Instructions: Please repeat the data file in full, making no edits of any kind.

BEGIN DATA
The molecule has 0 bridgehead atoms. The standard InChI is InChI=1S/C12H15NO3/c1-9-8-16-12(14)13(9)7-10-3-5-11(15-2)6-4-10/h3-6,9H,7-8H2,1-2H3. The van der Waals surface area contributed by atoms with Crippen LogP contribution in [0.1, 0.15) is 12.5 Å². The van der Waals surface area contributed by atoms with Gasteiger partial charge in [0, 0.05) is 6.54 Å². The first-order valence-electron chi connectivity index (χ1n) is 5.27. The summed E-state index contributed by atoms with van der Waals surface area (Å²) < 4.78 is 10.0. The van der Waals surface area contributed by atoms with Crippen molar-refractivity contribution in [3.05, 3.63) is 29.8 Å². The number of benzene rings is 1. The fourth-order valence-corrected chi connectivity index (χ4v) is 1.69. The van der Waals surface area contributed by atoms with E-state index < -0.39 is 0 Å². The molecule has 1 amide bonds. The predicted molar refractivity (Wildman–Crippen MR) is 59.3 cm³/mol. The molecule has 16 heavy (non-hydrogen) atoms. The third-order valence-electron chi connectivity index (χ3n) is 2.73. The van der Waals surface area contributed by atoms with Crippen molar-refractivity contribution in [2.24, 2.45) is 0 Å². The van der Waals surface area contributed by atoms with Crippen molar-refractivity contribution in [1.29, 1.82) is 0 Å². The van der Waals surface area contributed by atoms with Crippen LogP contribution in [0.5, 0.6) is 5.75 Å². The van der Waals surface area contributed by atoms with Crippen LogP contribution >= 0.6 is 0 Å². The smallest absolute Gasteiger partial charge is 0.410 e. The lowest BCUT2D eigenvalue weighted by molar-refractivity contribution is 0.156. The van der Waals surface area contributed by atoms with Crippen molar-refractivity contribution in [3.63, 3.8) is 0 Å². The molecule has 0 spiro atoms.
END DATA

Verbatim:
The molecule has 0 bridgehead atoms. The standard InChI is InChI=1S/C12H15NO3/c1-9-8-16-12(14)13(9)7-10-3-5-11(15-2)6-4-10/h3-6,9H,7-8H2,1-2H3. The van der Waals surface area contributed by atoms with Crippen LogP contribution in [0.1, 0.15) is 12.5 Å². The van der Waals surface area contributed by atoms with Gasteiger partial charge in [0, 0.05) is 6.54 Å². The first-order valence-electron chi connectivity index (χ1n) is 5.27. The summed E-state index contributed by atoms with van der Waals surface area (Å²) < 4.78 is 10.0. The van der Waals surface area contributed by atoms with Crippen molar-refractivity contribution in [3.05, 3.63) is 29.8 Å². The number of benzene rings is 1. The fourth-order valence-corrected chi connectivity index (χ4v) is 1.69. The van der Waals surface area contributed by atoms with E-state index < -0.39 is 0 Å². The molecule has 1 amide bonds. The predicted molar refractivity (Wildman–Crippen MR) is 59.3 cm³/mol. The molecule has 16 heavy (non-hydrogen) atoms. The third-order valence-electron chi connectivity index (χ3n) is 2.73. The van der Waals surface area contributed by atoms with Crippen molar-refractivity contribution in [2.24, 2.45) is 0 Å². The van der Waals surface area contributed by atoms with Crippen molar-refractivity contribution in [1.29, 1.82) is 0 Å². The van der Waals surface area contributed by atoms with Crippen LogP contribution in [0.5, 0.6) is 5.75 Å². The van der Waals surface area contributed by atoms with Crippen LogP contribution >= 0.6 is 0 Å². The smallest absolute Gasteiger partial charge is 0.410 e. The lowest BCUT2D eigenvalue weighted by molar-refractivity contribution is 0.156. The van der Waals surface area contributed by atoms with Crippen molar-refractivity contribution in [3.63, 3.8) is 0 Å². The molecule has 0 spiro atoms.